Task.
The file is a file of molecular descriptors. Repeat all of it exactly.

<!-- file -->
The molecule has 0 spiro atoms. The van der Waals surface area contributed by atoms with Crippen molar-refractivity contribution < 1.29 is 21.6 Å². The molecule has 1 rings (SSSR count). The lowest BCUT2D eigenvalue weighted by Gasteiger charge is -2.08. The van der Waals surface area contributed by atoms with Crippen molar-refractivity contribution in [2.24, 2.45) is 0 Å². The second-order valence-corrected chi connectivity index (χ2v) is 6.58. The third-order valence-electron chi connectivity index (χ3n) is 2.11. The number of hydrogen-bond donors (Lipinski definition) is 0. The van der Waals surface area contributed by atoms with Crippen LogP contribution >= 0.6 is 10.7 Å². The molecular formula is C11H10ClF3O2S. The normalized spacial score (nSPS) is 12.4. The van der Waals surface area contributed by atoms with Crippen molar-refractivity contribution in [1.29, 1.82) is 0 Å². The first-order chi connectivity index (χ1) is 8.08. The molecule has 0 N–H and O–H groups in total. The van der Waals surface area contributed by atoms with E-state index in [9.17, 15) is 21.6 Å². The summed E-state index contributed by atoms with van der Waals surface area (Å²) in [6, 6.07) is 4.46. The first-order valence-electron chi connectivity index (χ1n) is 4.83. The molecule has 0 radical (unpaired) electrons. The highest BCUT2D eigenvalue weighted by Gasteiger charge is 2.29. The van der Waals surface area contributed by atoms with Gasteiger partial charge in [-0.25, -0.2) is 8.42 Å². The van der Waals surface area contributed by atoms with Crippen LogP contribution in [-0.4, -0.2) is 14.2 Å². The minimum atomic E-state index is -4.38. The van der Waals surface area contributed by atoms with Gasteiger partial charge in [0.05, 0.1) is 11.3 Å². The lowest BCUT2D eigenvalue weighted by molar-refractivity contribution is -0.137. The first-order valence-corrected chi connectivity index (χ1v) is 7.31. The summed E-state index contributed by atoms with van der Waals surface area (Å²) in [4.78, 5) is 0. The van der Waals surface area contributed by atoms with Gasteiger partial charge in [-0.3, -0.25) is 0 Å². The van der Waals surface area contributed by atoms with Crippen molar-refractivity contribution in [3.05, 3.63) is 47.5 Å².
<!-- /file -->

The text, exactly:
The molecule has 0 spiro atoms. The van der Waals surface area contributed by atoms with Crippen molar-refractivity contribution < 1.29 is 21.6 Å². The molecule has 1 rings (SSSR count). The lowest BCUT2D eigenvalue weighted by Gasteiger charge is -2.08. The van der Waals surface area contributed by atoms with Crippen molar-refractivity contribution in [2.24, 2.45) is 0 Å². The second-order valence-corrected chi connectivity index (χ2v) is 6.58. The third-order valence-electron chi connectivity index (χ3n) is 2.11. The number of hydrogen-bond donors (Lipinski definition) is 0. The van der Waals surface area contributed by atoms with Crippen LogP contribution >= 0.6 is 10.7 Å². The molecular formula is C11H10ClF3O2S. The normalized spacial score (nSPS) is 12.4. The van der Waals surface area contributed by atoms with Crippen molar-refractivity contribution in [1.29, 1.82) is 0 Å². The first-order chi connectivity index (χ1) is 8.08. The molecule has 0 N–H and O–H groups in total. The van der Waals surface area contributed by atoms with E-state index in [9.17, 15) is 21.6 Å². The summed E-state index contributed by atoms with van der Waals surface area (Å²) in [6, 6.07) is 4.46. The first-order valence-electron chi connectivity index (χ1n) is 4.83. The molecule has 0 radical (unpaired) electrons. The highest BCUT2D eigenvalue weighted by Gasteiger charge is 2.29. The van der Waals surface area contributed by atoms with Gasteiger partial charge in [-0.25, -0.2) is 8.42 Å². The van der Waals surface area contributed by atoms with Crippen LogP contribution in [-0.4, -0.2) is 14.2 Å². The minimum atomic E-state index is -4.38. The van der Waals surface area contributed by atoms with Gasteiger partial charge in [0.05, 0.1) is 11.3 Å². The lowest BCUT2D eigenvalue weighted by molar-refractivity contribution is -0.137. The first-order valence-corrected chi connectivity index (χ1v) is 7.31. The summed E-state index contributed by atoms with van der Waals surface area (Å²) in [4.78, 5) is 0. The van der Waals surface area contributed by atoms with Gasteiger partial charge in [-0.3, -0.25) is 0 Å². The van der Waals surface area contributed by atoms with Crippen molar-refractivity contribution in [3.05, 3.63) is 47.5 Å².